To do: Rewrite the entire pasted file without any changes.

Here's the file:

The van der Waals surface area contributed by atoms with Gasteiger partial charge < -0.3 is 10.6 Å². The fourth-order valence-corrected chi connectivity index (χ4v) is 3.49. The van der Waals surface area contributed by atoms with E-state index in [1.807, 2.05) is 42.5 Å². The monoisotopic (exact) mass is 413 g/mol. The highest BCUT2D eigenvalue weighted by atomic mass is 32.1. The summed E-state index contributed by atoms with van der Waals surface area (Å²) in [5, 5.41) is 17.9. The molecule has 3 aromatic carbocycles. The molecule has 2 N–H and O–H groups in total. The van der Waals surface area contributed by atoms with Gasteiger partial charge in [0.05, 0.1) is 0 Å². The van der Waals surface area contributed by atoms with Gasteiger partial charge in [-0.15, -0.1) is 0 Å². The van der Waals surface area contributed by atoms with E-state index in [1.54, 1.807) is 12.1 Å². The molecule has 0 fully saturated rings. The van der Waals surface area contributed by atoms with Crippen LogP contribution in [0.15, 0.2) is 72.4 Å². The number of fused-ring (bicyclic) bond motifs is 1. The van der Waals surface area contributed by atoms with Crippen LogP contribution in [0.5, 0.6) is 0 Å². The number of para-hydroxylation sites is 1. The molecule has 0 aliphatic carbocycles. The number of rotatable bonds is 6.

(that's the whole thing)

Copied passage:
The van der Waals surface area contributed by atoms with Gasteiger partial charge < -0.3 is 10.6 Å². The fourth-order valence-corrected chi connectivity index (χ4v) is 3.49. The van der Waals surface area contributed by atoms with E-state index in [1.807, 2.05) is 42.5 Å². The monoisotopic (exact) mass is 413 g/mol. The highest BCUT2D eigenvalue weighted by atomic mass is 32.1. The summed E-state index contributed by atoms with van der Waals surface area (Å²) in [5, 5.41) is 17.9. The molecule has 3 aromatic carbocycles. The molecule has 2 N–H and O–H groups in total. The van der Waals surface area contributed by atoms with Gasteiger partial charge in [0.05, 0.1) is 0 Å². The van der Waals surface area contributed by atoms with Gasteiger partial charge in [-0.15, -0.1) is 0 Å². The van der Waals surface area contributed by atoms with E-state index in [1.54, 1.807) is 12.1 Å². The molecule has 0 fully saturated rings. The van der Waals surface area contributed by atoms with Crippen LogP contribution in [0.15, 0.2) is 72.4 Å². The number of fused-ring (bicyclic) bond motifs is 1. The van der Waals surface area contributed by atoms with Crippen LogP contribution in [0.5, 0.6) is 0 Å². The number of para-hydroxylation sites is 1. The molecule has 0 aliphatic carbocycles. The number of rotatable bonds is 6.